Sunday, August 22, 2010

LVSR: The Marines’ Heavy Trucks

Why are trucks a big deal? Because they’re the unglamorous but very necessary backbone of any mobile military force. The US Marines certainly fit the description of a mobile force, and Oshkosh Defense supplies their MTVR medium trucks. In 2006, the Marines took the next step, and chose a winner to replace a worn-down Oshkosh LVS heavy truck fleet that has served since 1985.

Like their predecessors, these new “Logistic Vehicle System Replacement” (LVSR) heavy trucks will usually find themselves transporting heavy equipment, or basic supplies such as ammunition, fuel, and water. The LVSR winner was also an Oshkosh design…

Rollin’, rollin’, rollin’...

Oshkosh’s LVSR shares MTVR features like the TAK-4® independent suspension system for better off-road performance, leverages advances in automated vehicle diagnostic systems, includes factory-installed armor, and sports a special 600 hp CAT C15 engine. The new 10×10 all wheel drive LVSR trucks have a a 22.5 ton on-road payload and a 13.5 ton off-road payload, with a maximum recommended vehicle weight rating (GVWR) of 98,000 pounds/ 44,452 kg. The LVSR can ford 5 feet/ 152.4 cm of water, travel at up to 65 mph/ 105 kph, and has an on-road cruising range of 300 miles/ 483 km. The vehicle will also load and unload flat racks from towed trailers, each of which adds 33,000 pounds/ 14,969 kg of payload. All adapters and lift hardware are carried on the vehicle.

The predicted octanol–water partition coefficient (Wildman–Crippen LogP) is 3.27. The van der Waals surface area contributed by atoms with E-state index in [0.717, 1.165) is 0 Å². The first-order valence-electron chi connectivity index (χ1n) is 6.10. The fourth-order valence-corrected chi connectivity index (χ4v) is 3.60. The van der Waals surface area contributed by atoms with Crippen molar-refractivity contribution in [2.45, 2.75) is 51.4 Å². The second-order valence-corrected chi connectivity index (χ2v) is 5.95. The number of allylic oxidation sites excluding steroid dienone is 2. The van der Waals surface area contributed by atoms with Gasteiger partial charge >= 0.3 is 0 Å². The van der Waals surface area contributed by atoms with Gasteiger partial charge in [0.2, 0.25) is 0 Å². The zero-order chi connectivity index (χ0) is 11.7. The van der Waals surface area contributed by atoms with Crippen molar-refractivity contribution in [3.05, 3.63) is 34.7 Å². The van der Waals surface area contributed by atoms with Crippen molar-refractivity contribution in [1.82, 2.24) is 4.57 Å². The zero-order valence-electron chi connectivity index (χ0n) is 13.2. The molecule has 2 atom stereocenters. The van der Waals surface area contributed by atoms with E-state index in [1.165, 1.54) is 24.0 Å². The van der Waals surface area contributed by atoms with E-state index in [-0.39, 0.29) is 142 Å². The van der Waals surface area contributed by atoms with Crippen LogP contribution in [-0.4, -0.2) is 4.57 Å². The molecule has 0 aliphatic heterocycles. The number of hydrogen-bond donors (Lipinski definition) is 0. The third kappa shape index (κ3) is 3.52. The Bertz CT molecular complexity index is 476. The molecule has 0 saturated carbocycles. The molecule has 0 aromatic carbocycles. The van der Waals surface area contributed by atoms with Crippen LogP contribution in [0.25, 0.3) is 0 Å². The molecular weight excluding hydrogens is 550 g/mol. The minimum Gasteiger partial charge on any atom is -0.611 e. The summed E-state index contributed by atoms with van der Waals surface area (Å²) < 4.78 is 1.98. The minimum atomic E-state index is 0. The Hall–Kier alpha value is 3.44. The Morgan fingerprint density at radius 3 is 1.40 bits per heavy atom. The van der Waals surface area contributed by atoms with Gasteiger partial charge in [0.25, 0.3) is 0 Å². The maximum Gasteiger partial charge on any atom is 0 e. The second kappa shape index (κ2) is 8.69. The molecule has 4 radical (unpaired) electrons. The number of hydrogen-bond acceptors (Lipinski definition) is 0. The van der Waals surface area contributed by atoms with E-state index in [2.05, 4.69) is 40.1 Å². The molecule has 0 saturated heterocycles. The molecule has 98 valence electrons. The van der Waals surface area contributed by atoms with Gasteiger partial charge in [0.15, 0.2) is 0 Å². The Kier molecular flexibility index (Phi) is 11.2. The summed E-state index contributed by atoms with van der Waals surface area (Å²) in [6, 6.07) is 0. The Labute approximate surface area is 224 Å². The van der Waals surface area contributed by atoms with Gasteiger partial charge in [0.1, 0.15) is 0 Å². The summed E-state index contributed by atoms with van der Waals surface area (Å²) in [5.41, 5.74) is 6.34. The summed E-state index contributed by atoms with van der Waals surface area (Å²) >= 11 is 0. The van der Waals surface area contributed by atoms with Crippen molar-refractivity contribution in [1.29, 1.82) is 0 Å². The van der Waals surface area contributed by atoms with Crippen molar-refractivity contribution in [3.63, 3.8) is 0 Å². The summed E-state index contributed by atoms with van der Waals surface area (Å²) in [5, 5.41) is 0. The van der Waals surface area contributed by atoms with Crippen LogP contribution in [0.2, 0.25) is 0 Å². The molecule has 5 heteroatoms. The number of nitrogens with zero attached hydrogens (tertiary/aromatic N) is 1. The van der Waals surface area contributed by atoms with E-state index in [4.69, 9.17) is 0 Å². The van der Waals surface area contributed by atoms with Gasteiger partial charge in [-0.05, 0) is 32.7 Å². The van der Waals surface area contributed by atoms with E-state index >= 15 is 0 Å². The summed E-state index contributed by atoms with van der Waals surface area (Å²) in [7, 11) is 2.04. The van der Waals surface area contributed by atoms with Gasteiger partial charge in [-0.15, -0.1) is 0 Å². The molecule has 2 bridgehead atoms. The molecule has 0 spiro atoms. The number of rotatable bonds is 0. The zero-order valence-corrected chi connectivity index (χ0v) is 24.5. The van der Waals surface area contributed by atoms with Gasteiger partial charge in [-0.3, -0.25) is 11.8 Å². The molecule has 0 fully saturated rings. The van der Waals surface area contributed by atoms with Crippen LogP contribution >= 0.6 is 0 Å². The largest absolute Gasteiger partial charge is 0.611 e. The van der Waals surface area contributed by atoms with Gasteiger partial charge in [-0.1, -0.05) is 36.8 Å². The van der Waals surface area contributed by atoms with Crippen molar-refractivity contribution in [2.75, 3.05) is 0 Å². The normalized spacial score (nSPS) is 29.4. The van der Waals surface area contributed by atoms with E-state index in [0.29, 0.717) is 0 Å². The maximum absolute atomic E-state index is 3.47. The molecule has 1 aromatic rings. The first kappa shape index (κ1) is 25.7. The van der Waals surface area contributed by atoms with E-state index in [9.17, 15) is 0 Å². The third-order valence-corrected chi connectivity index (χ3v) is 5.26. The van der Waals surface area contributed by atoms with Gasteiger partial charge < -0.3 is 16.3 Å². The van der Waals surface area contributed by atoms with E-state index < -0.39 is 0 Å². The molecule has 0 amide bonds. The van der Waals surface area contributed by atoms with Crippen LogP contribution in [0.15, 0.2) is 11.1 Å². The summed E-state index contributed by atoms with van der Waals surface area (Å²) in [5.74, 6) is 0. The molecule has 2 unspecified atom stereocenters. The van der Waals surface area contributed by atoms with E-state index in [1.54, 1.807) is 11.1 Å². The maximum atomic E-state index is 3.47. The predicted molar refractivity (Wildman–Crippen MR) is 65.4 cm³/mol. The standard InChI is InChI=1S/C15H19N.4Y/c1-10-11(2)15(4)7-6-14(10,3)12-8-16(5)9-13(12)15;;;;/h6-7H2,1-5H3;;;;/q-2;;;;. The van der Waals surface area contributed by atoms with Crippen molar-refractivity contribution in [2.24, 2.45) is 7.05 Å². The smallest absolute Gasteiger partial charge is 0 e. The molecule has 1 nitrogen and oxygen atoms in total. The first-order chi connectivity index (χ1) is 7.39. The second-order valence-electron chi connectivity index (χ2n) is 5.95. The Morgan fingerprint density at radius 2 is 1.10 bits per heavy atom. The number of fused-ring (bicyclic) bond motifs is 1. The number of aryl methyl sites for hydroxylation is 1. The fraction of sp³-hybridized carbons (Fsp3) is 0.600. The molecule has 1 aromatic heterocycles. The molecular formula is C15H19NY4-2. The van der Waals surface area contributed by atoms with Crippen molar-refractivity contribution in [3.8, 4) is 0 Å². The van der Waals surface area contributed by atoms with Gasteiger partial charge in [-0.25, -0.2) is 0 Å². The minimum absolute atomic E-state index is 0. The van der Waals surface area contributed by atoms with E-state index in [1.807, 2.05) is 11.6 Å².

The Marine Corps System Command, Quantico, VA manages these contracts. Unless otherwise indicated, Oshkosh Corporation in Oshkosh, WI is the contractor. The core LVSR contract could be worth up to $740.2 million; initial Pentagon releases indicated up to 1,900 vehicles, but 2009 Oshkosh releases put the contract’s maximum at 1,592.

For a history of contract awards, click here.

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